- I surrounded myself with adults. I preferred being in the company of adults rather than kids my own age because I wanted to learn from the adults. They were far more stimulating to me than my peers.
The second phase happened when my father and I moved to Chicago when I was ten years old. Now that I was alone with my father, I experienced more stressors and far more erratic behavior. I had no other family to turn to, so I started reflecting internally. This is the point in my life where I started journaling, and I haven’t stopped since. I sought answers to questions that I had about myself, about my journey, and about what success was. I constantly contemplated who I was, who I wanted to be, what I would consider important in my life, and how I could ensure I was going to be okay.
As I grew older, I realized I was plagued with anxiety. In my twenties, I sought professional help which I consider phase three of my growth. This was extremely powerful because it’s where I learned to make powerful lens shifts and became more aware of my blind spots.
I engaged in intensive psychotherapy which lasted ten years. I started a daily and deep practice of meditation which was considered fringe and “out there” back then. I also began a rigorous practice of spirituality. I studied Buddhism, Hinduism, Eastern philosophies and through all of this, I ended up building a healthy, integrated ego.
Why Share Now?
I’m sharing my story with you for several reasons.
One is that deep, transformational change is possible often despite a traumatic upbringing. Sometimes people live in the state of their past, and they are stuck there. They don’t understand what’s possible or how they can transform both their personal and professional lives with hard work.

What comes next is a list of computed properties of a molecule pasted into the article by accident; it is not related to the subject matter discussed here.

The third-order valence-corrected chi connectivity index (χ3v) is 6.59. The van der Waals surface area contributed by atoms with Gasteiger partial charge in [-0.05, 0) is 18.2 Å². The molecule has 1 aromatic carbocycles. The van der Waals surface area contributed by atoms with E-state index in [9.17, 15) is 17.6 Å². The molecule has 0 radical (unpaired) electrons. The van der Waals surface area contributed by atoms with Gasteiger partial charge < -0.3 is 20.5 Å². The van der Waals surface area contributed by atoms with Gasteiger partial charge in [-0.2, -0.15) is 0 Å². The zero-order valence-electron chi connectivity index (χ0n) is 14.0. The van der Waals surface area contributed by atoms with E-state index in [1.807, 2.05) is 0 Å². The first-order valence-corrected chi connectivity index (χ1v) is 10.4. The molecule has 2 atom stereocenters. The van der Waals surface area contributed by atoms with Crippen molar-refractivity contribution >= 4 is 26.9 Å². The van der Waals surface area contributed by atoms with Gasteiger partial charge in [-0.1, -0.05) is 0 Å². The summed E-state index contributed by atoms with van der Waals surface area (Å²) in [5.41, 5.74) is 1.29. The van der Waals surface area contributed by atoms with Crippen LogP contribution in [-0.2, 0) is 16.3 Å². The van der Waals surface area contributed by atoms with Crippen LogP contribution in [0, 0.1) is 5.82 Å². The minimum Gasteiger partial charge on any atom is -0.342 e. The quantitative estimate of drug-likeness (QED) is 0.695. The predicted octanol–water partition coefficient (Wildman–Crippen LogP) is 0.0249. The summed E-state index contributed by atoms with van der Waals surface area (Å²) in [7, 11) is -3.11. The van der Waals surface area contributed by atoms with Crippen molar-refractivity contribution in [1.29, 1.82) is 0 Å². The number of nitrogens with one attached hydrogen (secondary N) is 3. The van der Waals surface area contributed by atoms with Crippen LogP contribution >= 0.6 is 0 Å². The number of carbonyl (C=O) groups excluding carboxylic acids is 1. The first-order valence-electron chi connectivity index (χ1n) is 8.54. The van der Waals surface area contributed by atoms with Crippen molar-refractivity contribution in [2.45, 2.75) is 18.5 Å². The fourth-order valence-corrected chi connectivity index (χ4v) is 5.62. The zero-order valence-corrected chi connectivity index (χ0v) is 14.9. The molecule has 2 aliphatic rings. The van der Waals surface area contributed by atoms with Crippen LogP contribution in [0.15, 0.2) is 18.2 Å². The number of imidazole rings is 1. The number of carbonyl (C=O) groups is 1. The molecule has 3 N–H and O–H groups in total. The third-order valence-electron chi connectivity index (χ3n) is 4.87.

Today, I can look back at the intensity of my childhood environment and consider it positive because it shaped my focus on being happy, healthy, and present in my life.
I also want to shed the stigma of getting professional mental help. You can build your best self with the assistance of therapy, coaching, meditation, anything that allows you to go inside yourself and become more mindful in the moment. When we are self-aware, we can see when and why we get triggered and work to curb those intense reactions.
There is no more powerful way to live your best self personally and professionally than to do a deep dive and reap the benefits for the rest of your life. That’s the beauty of this type of self-work, and it will only reap more rewards as you continue the journey.
Finally, the passion that I had to recreate myself was redirected to build expertise and become a thought leader to help others become better versions of their self. My favorite quote to this day is:
“Life is not about finding yourself; it’s about creating yourself.”
The reason I love that quote is that it is active not passive, and that is key to shifting from who you are to creating and designing who you want to be both personally and professionally.
Put Yourself to the Test
One of the ways to turbo charge your development is to ask yourself powerful questions, which is something I started in phase two of my own development. These questions can be a catalyst in your own journey. To really challenge yourself, ask if your first pass answers are true or whether there is something deeper that could be even more true.
Before I share those questions, I want to share a frightening statistic I read over twenty years ago: Over the course of a year, people spend more time planning a vacation than they spend in deep thought about themselves.
If that research was in fact true, my assessment is the gap is even wider today with the increased distractions of our phones, social media, and everything else that takes us further away from critical deep thought.
Here’s to your evolution and growth!